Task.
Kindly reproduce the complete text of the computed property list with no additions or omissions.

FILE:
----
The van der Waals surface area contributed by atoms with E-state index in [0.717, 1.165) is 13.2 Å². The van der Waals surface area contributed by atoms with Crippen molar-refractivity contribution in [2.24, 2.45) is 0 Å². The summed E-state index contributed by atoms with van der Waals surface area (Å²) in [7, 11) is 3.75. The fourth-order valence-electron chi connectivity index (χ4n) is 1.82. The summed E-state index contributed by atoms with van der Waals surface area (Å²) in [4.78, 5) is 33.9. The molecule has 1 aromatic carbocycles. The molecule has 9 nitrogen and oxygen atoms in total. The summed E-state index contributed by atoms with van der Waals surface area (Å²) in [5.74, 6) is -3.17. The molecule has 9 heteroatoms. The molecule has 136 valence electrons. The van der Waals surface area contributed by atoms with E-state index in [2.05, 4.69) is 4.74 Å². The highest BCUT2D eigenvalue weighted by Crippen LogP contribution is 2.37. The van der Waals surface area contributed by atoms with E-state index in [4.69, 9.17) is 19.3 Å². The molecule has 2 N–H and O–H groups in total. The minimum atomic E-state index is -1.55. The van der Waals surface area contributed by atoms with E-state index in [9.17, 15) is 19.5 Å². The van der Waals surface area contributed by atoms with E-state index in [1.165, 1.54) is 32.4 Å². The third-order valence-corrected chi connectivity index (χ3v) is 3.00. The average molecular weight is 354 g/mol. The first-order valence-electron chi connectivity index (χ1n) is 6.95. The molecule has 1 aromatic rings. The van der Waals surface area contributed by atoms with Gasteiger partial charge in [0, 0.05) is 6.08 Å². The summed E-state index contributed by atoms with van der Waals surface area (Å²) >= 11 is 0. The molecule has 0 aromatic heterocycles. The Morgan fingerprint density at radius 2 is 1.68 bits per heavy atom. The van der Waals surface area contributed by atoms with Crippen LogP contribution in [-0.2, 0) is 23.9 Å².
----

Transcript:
The van der Waals surface area contributed by atoms with E-state index in [0.717, 1.165) is 13.2 Å². The van der Waals surface area contributed by atoms with Crippen molar-refractivity contribution in [2.24, 2.45) is 0 Å². The summed E-state index contributed by atoms with van der Waals surface area (Å²) in [7, 11) is 3.75. The fourth-order valence-electron chi connectivity index (χ4n) is 1.82. The summed E-state index contributed by atoms with van der Waals surface area (Å²) in [4.78, 5) is 33.9. The molecule has 1 aromatic carbocycles. The molecule has 9 nitrogen and oxygen atoms in total. The summed E-state index contributed by atoms with van der Waals surface area (Å²) in [5.74, 6) is -3.17. The molecule has 9 heteroatoms. The molecule has 136 valence electrons. The van der Waals surface area contributed by atoms with E-state index in [2.05, 4.69) is 4.74 Å². The highest BCUT2D eigenvalue weighted by Crippen LogP contribution is 2.37. The van der Waals surface area contributed by atoms with E-state index in [4.69, 9.17) is 19.3 Å². The molecule has 2 N–H and O–H groups in total. The minimum atomic E-state index is -1.55. The van der Waals surface area contributed by atoms with E-state index in [9.17, 15) is 19.5 Å². The van der Waals surface area contributed by atoms with E-state index in [1.165, 1.54) is 32.4 Å². The third-order valence-corrected chi connectivity index (χ3v) is 3.00. The average molecular weight is 354 g/mol. The first-order valence-electron chi connectivity index (χ1n) is 6.95. The molecule has 1 aromatic rings. The van der Waals surface area contributed by atoms with Gasteiger partial charge in [0, 0.05) is 6.08 Å². The summed E-state index contributed by atoms with van der Waals surface area (Å²) >= 11 is 0. The molecule has 0 aromatic heterocycles. The Morgan fingerprint density at radius 2 is 1.68 bits per heavy atom. The van der Waals surface area contributed by atoms with Crippen LogP contribution in [-0.2, 0) is 23.9 Å².